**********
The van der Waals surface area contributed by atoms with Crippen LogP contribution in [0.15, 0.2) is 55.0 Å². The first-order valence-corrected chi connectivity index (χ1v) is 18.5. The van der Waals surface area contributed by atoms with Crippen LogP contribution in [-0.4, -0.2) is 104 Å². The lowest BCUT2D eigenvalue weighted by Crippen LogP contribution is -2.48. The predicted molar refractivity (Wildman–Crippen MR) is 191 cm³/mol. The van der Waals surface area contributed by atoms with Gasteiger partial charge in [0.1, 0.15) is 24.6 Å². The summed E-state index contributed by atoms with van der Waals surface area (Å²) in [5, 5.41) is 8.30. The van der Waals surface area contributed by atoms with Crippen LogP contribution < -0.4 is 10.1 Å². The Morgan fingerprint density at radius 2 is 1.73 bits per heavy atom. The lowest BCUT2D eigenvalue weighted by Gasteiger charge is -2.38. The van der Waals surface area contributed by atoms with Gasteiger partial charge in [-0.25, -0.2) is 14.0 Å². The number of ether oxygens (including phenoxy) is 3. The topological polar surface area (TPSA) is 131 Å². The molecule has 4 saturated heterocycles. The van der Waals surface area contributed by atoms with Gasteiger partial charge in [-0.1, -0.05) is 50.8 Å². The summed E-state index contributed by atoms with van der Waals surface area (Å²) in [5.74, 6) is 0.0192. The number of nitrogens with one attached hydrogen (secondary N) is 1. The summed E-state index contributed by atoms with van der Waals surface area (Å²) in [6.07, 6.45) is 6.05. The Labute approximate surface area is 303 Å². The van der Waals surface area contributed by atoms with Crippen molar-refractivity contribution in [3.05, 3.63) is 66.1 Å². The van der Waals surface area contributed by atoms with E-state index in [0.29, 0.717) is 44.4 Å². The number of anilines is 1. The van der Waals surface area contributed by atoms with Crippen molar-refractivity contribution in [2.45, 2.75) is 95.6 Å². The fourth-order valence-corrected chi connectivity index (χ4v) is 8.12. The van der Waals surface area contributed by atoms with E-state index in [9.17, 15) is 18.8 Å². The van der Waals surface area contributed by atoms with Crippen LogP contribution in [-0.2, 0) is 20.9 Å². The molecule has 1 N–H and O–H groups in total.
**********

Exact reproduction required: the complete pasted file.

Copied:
The van der Waals surface area contributed by atoms with Crippen LogP contribution in [0.15, 0.2) is 55.0 Å². The first-order valence-corrected chi connectivity index (χ1v) is 18.5. The van der Waals surface area contributed by atoms with Crippen LogP contribution in [-0.4, -0.2) is 104 Å². The lowest BCUT2D eigenvalue weighted by Crippen LogP contribution is -2.48. The predicted molar refractivity (Wildman–Crippen MR) is 191 cm³/mol. The van der Waals surface area contributed by atoms with Gasteiger partial charge in [0.1, 0.15) is 24.6 Å². The summed E-state index contributed by atoms with van der Waals surface area (Å²) in [5, 5.41) is 8.30. The van der Waals surface area contributed by atoms with Crippen LogP contribution < -0.4 is 10.1 Å². The Morgan fingerprint density at radius 2 is 1.73 bits per heavy atom. The lowest BCUT2D eigenvalue weighted by Gasteiger charge is -2.38. The van der Waals surface area contributed by atoms with Gasteiger partial charge in [-0.25, -0.2) is 14.0 Å². The number of ether oxygens (including phenoxy) is 3. The topological polar surface area (TPSA) is 131 Å². The molecule has 4 saturated heterocycles. The van der Waals surface area contributed by atoms with Gasteiger partial charge in [-0.1, -0.05) is 50.8 Å². The summed E-state index contributed by atoms with van der Waals surface area (Å²) in [5.74, 6) is 0.0192. The number of nitrogens with one attached hydrogen (secondary N) is 1. The summed E-state index contributed by atoms with van der Waals surface area (Å²) in [6.07, 6.45) is 6.05. The Labute approximate surface area is 303 Å². The van der Waals surface area contributed by atoms with Crippen molar-refractivity contribution in [3.05, 3.63) is 66.1 Å². The van der Waals surface area contributed by atoms with E-state index in [0.29, 0.717) is 44.4 Å². The number of anilines is 1. The van der Waals surface area contributed by atoms with Crippen molar-refractivity contribution in [2.45, 2.75) is 95.6 Å². The fourth-order valence-corrected chi connectivity index (χ4v) is 8.12. The van der Waals surface area contributed by atoms with E-state index in [9.17, 15) is 18.8 Å². The van der Waals surface area contributed by atoms with Crippen LogP contribution in [-0.2, 0) is 20.9 Å². The molecule has 1 N–H and O–H groups in total.